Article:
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The ‘Cardinal Virtues’ by C.S. Lewis Doodle (BBC Talk 11A, Mere Christianity, Bk 3, Chapter 2)

How are your cardinal virtues at the moment? Are they needing a bit of WD-40/a lube? In the last talk of this series, C.S. Lewis illustrated morality with ships sailing in convoy during WWII. In this new chapter, Lewis looks at morality in the way the ancient writers divided the subject...

Notes: This chapter started out as an accident. Lewis wrote a radio address for 15mins, but the BBC only allowed him 10mins, and so this section was cut out. But it is just as well, as this additional part ended up being printed in the book version of the talks called ‘Christian Behaviour’, which later became Chapter 2 of Book 3, in the book called ‘Mere Christianity’.

You can find the 'Mere Christianity' book here: http://www.amazon.com/Mere-Christianity-C-S-Lewis/dp/0060652926

You can find this reading from 'Mere Christianity' here: http://family.christianbook.com/lewis-dramatic-story-behind-mere-christianity/c-s-lewis/9781624052187/pd/052187

(0:23) Ships sailing in convoy - https://www.youtube.com/watch?v=MtTeCyrgjIQ

(1:48) And Jesus said: "Truly I say to you, if not you be converted and become as the little children, you may not enter into the kingdom of Heaven, not ever! Therefore whoever will humble himself as this little child, this one is the greater in the kingdom of Heaven." (Matthew 18.3-4).

(2:11) “As St. Paul points out”. See 1 Corinthians 14.20 - "Brothers and sisters, stop thinking like children. In regard to evil be infants, but in your thinking be adults."

(2:17) “Behold, I send you forth as sheep in the midst of wolves. Therefore, be wise as serpents and harmless as doves” (Matthew 10.16). See also Jeremiah 4.22 on the same topic: "My people are foolish. They do not know Me. They are stupid children, and they have no understanding. They are wise to do evil, but they do not know to do good.”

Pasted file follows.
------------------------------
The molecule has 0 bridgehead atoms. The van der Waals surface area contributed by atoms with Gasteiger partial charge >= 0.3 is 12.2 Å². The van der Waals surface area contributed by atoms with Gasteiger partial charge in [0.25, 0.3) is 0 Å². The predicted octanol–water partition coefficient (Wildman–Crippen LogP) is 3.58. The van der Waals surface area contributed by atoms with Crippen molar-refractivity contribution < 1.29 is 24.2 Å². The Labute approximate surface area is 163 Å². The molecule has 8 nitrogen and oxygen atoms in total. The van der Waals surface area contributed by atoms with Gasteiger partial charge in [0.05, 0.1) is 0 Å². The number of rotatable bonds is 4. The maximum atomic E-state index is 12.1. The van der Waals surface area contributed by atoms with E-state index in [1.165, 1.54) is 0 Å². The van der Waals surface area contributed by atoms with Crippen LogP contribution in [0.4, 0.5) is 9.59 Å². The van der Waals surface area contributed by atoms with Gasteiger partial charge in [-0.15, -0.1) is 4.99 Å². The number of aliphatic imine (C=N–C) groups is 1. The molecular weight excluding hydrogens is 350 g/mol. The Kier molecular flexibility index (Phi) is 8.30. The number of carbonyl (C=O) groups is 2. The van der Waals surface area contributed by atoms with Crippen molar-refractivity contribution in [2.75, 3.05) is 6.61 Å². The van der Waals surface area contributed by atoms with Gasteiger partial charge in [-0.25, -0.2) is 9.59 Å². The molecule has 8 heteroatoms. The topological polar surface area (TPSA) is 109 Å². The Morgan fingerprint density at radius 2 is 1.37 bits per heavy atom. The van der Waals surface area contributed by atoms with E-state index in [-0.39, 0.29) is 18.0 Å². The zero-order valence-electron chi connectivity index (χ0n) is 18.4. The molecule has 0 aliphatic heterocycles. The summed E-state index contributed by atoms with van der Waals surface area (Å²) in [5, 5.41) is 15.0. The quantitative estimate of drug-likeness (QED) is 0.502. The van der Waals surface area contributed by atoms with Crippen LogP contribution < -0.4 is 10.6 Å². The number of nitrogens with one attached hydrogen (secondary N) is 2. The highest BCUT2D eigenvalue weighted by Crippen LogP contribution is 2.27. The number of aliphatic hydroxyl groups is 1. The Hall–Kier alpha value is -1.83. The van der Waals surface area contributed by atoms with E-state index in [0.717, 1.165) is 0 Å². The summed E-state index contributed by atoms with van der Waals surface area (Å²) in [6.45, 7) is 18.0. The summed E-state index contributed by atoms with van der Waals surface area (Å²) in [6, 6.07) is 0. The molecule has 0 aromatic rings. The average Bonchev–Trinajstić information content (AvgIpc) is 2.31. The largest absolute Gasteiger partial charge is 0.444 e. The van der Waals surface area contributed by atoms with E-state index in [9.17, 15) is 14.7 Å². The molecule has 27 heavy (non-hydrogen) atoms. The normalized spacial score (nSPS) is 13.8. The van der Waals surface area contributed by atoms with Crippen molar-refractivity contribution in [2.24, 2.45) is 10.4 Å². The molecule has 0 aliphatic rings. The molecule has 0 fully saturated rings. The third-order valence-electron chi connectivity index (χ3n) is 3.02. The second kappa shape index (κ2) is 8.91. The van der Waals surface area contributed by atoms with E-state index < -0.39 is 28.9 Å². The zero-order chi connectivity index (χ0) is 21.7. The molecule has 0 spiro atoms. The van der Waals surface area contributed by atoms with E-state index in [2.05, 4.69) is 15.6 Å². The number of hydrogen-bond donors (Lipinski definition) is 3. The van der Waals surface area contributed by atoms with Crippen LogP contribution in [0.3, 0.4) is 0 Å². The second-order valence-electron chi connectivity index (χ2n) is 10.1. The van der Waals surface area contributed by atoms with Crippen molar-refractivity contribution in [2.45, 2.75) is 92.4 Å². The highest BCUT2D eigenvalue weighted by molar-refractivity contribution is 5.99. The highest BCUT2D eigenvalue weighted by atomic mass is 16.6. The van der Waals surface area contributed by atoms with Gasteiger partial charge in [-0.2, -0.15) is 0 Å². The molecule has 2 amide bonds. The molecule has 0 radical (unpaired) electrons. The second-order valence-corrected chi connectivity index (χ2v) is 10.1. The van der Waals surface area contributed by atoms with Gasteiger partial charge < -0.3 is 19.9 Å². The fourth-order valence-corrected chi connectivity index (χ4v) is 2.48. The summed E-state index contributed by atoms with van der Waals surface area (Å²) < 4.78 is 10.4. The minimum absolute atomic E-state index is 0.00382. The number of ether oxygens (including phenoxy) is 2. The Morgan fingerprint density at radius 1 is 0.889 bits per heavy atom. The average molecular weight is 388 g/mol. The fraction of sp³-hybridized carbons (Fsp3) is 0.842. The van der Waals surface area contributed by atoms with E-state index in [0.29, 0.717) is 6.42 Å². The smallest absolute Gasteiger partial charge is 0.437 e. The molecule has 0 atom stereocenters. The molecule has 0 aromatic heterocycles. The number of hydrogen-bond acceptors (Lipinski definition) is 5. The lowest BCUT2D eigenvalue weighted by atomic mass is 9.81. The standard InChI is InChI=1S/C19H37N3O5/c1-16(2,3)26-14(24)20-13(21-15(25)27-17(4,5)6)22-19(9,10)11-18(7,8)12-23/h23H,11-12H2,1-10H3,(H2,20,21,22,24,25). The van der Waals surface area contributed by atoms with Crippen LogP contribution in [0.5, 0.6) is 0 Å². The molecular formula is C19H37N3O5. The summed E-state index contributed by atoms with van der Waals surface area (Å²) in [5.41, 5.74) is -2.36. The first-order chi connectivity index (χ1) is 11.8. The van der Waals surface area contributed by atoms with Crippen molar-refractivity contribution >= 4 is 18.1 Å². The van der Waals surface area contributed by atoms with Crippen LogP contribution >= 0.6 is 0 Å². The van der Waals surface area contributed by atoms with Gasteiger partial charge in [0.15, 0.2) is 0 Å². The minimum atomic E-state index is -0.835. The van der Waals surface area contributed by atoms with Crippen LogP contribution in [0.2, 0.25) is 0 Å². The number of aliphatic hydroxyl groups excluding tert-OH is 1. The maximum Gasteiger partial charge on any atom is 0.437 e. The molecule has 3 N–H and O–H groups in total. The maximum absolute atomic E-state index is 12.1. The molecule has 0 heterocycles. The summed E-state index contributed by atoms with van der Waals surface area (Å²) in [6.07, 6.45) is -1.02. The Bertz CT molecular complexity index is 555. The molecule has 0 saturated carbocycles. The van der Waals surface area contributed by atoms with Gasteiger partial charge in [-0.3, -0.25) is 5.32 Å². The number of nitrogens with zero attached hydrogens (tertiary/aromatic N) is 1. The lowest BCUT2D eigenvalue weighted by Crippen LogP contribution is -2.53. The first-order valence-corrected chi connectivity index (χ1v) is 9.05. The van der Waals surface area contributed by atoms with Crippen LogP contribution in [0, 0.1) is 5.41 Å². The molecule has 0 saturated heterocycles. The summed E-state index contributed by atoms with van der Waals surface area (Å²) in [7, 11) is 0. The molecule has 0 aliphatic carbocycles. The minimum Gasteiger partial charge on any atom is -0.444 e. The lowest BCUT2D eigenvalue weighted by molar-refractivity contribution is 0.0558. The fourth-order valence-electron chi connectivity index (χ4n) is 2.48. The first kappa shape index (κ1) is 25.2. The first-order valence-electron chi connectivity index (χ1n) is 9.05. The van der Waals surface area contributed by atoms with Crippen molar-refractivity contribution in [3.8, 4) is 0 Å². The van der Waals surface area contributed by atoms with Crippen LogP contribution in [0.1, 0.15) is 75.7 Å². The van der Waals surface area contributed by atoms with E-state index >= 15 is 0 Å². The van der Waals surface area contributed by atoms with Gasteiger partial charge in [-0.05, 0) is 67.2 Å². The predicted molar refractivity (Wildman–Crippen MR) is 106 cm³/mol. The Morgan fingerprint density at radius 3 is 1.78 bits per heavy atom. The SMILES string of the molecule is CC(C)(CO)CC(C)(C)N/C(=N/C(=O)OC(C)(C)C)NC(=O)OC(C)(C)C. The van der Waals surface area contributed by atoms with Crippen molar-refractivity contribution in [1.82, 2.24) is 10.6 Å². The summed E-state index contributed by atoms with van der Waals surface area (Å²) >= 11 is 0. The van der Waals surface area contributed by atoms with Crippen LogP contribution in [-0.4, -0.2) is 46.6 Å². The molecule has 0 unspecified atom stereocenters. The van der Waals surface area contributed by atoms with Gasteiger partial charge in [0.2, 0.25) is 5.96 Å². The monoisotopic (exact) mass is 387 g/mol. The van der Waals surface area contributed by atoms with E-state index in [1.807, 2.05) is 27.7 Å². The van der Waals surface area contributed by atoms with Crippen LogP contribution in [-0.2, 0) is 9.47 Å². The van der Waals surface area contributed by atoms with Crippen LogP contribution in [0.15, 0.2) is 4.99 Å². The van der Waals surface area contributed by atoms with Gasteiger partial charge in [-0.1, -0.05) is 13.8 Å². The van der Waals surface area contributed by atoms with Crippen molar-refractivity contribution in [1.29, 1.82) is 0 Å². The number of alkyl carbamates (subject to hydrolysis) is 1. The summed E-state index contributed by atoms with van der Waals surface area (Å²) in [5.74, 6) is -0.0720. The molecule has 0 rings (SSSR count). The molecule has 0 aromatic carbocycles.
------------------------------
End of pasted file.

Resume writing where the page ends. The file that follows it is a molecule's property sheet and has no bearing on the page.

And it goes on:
(2:58) The last line of a common children’s prayer, once on the wall of many nurseries in England.

(3:29) If you have daughters, an interesting story to explain to them is the meaning of "Little Red Riding Hood", in its original French version (1697 A.D.), which is about being wise when it comes to one's own protection. This is a story of a young, pretty girl who is complimented by the flattering attention of a stranger, and so gives too much personal information to a sexual predator. She is also clueless as to the evil motives behind the predator's instructions to her. This was a tale to teach young girls to be aware of charming "wolves", "who pursue young women at home and in the streets." See "Little Red Riding Hood" by Charles Perrault and its ending moral: “Children, especially attractive, well bred young ladies, should never talk to strangers, for if they should do so, they may well provide dinner for a wolf. I say "wolf," but there are various kinds of wolves. There are also those who are charming, quiet, polite, unassuming, complacent, and sweet, who pursue young women at home and in the streets. And unfortunately, it is these gentle-wolves who are the most dangerous ones of all.” (http://www.pitt.edu/~dash/perrault02.html)

(5:44) Concerning eating meat: "Eat anything sold in the meat market without raising questions of conscience, for 'The earth is the Lord’s, and everything in it' (Ps 24.1). If an unbeliever invites you to a meal and you want to go, eat whatever is put before you without raising questions of conscience. But if someone says to you, 'This has been offered in sacrifice [to an idol],' then do not eat it, both for the sake of the one who told you and for the sake of conscience. I am referring to the other person’s conscience, not yours. For why is my freedom being judged by another’s conscience? If I take part in the meal with thankfulness, why am I denounced because of something I thank God for?"
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